Finding Trouble (SCIL #5)

Finding Trouble (SCIL #5)

20 chapters / 36555 words

Approximately about 3 hours to read


Sequel to Lies Up in Lights. COMPLETE.

On New Year’s Eve of 2016, instead of being at a party with Anthony, her ex-fiancé, Paris watches Kaden die after finding him injured in his London apartment. She’s left with only a few clues — that Chloe has something to do with it, and two white envelopes she’s seen containing threatening notes signed with the name “Trouble”.

As accusations fly, the tabloids slave over finding the truth - whatever it is - and relationships are put to the test, Paris realizes that Trouble isn't stopping with the death of Kaden, and is desperate to cover up his/her identity at whatever cost. But Paris, to her knowledge, is the only person who knows of the existence of Trouble — marking her, unless she can stop Trouble first.

After all, someone who's already murdered once wouldn't be so averse to doing it again.


Cover photos from, Liscence:

"First" draft started March 12 2014/Reached 10k March 22/Reached 15k April 9/Reached 20k April 21st/Reached 25k April 25th/Reached 30k May 9th/First draft complete May 9th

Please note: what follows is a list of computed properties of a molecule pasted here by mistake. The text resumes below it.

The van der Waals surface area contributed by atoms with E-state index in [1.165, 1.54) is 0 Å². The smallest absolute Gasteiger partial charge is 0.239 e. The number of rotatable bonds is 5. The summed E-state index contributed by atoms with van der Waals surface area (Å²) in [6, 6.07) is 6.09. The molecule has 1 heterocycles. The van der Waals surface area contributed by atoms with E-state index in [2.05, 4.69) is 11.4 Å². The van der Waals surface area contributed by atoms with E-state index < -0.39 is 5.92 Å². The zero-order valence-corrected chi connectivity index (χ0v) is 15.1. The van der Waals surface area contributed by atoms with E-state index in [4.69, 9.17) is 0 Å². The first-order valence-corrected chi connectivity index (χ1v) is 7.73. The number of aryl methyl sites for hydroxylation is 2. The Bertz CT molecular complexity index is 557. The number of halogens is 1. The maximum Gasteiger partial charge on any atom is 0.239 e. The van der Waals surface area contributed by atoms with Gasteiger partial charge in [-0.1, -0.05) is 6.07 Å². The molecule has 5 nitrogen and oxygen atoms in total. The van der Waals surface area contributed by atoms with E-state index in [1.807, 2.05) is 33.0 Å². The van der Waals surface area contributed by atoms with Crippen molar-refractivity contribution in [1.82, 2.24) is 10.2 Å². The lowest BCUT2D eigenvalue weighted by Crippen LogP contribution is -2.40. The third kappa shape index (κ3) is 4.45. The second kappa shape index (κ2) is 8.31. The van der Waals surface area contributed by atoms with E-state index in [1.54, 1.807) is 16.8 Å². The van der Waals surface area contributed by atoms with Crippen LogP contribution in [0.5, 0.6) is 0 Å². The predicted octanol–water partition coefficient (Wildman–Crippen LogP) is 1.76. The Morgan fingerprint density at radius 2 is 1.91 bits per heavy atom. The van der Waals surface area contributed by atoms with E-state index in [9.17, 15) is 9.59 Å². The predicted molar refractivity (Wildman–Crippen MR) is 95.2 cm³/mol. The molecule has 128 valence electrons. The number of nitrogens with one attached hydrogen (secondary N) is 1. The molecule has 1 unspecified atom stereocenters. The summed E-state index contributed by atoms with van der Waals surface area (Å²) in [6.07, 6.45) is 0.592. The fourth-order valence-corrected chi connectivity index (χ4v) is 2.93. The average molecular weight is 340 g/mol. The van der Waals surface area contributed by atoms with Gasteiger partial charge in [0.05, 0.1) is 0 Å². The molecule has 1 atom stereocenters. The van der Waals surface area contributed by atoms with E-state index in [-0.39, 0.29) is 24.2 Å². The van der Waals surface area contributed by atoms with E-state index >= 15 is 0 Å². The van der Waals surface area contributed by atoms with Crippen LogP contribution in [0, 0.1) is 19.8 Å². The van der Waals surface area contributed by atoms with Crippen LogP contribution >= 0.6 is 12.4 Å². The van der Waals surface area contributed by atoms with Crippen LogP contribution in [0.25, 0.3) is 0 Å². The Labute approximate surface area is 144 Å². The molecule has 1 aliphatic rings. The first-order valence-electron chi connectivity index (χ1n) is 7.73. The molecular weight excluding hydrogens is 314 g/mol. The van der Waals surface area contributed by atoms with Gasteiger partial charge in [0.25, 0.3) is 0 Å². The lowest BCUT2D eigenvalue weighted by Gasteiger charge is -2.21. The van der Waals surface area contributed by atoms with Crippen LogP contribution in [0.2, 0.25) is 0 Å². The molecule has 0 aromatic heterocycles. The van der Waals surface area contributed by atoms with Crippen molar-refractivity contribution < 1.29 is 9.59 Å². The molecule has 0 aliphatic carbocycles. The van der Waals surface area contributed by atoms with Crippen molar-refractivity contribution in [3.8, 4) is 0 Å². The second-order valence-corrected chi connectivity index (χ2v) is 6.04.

Second draft started July 29th 2015/Reached 10k July 30th/Reached 20k August 1st/Reached 30k August 9th/Passed original word count August 9th/Second draft complete August 20th


Romance, Novel, Mystery



over 2 years ago Selena Brooks said:

Ch. 2: ok, Amelia is being a *little* rude considering she's at Kaden's funeral. And should I be feeling a little bad for Kaden? I mean, I sort of think he did want to change.


over 2 years ago C.R. Chamberlain said:



over 2 years ago Selena Brooks said:

Read the first chapter. So many emotions, oh my goodness.


over 2 years ago C.R. Chamberlain said:

absolutely loving reading this again!



over 3 years ago Abigail Taylor said:

I think you have a great start to a story here. You seem to know where you're going and how you're getting there. I'm not sure you know your characters very well. It my just be your narration style, but sometimes it seems that your characters aren't themselves, and at other times, you stick to two or three characteristics and labor over them. Make sure character development is slow but steady.

You're a "tell-er" instead of a "show-er". That might work for this piece of writing, but be careful that you don't always flat-out tell us "I was", "she was", "he is", "I am". Instead of saying "I was scared", go instead with "I felt a thin sheen of sweat break out on my palms."

But this is a great start. I certainly hope you can see this through to the end, and that you can polish it to its full potential. You're doing excellent!